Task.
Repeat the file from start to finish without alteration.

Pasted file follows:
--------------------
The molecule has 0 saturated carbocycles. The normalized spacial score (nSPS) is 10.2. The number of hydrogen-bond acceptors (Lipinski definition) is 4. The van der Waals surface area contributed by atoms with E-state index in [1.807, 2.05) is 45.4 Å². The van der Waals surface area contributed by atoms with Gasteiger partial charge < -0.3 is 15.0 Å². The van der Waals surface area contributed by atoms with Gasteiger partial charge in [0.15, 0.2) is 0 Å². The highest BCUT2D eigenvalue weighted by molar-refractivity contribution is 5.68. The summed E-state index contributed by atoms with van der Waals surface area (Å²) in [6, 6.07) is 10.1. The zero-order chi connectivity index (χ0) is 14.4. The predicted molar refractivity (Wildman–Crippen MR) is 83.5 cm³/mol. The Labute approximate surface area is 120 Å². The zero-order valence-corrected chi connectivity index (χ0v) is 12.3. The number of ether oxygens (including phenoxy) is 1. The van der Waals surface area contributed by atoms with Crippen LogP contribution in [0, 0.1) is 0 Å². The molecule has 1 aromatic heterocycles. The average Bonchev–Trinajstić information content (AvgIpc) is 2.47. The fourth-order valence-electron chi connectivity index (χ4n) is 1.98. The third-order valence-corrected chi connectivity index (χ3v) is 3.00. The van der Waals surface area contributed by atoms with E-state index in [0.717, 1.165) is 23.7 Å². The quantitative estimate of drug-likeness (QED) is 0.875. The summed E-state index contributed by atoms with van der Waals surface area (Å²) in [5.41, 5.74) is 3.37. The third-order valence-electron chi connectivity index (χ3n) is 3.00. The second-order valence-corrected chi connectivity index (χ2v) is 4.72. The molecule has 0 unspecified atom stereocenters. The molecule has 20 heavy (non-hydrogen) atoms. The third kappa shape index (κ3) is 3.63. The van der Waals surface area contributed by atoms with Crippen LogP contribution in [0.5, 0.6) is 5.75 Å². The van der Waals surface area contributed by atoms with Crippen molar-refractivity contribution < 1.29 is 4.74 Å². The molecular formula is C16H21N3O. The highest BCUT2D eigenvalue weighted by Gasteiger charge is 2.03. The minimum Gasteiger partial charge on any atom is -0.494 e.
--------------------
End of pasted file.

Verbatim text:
The molecule has 0 saturated carbocycles. The normalized spacial score (nSPS) is 10.2. The number of hydrogen-bond acceptors (Lipinski definition) is 4. The van der Waals surface area contributed by atoms with E-state index in [1.807, 2.05) is 45.4 Å². The van der Waals surface area contributed by atoms with Gasteiger partial charge < -0.3 is 15.0 Å². The van der Waals surface area contributed by atoms with Gasteiger partial charge in [0.15, 0.2) is 0 Å². The highest BCUT2D eigenvalue weighted by molar-refractivity contribution is 5.68. The summed E-state index contributed by atoms with van der Waals surface area (Å²) in [6, 6.07) is 10.1. The zero-order chi connectivity index (χ0) is 14.4. The predicted molar refractivity (Wildman–Crippen MR) is 83.5 cm³/mol. The Labute approximate surface area is 120 Å². The zero-order valence-corrected chi connectivity index (χ0v) is 12.3. The number of ether oxygens (including phenoxy) is 1. The van der Waals surface area contributed by atoms with Crippen LogP contribution in [0, 0.1) is 0 Å². The molecule has 1 aromatic heterocycles. The average Bonchev–Trinajstić information content (AvgIpc) is 2.47. The fourth-order valence-electron chi connectivity index (χ4n) is 1.98. The third-order valence-corrected chi connectivity index (χ3v) is 3.00. The van der Waals surface area contributed by atoms with E-state index in [0.717, 1.165) is 23.7 Å². The quantitative estimate of drug-likeness (QED) is 0.875. The summed E-state index contributed by atoms with van der Waals surface area (Å²) in [5.41, 5.74) is 3.37. The third-order valence-electron chi connectivity index (χ3n) is 3.00. The second-order valence-corrected chi connectivity index (χ2v) is 4.72. The molecule has 0 unspecified atom stereocenters. The molecule has 20 heavy (non-hydrogen) atoms. The third kappa shape index (κ3) is 3.63. The van der Waals surface area contributed by atoms with Crippen LogP contribution in [0.5, 0.6) is 5.75 Å². The van der Waals surface area contributed by atoms with Crippen molar-refractivity contribution < 1.29 is 4.74 Å². The molecular formula is C16H21N3O. The highest BCUT2D eigenvalue weighted by Gasteiger charge is 2.03. The minimum Gasteiger partial charge on any atom is -0.494 e.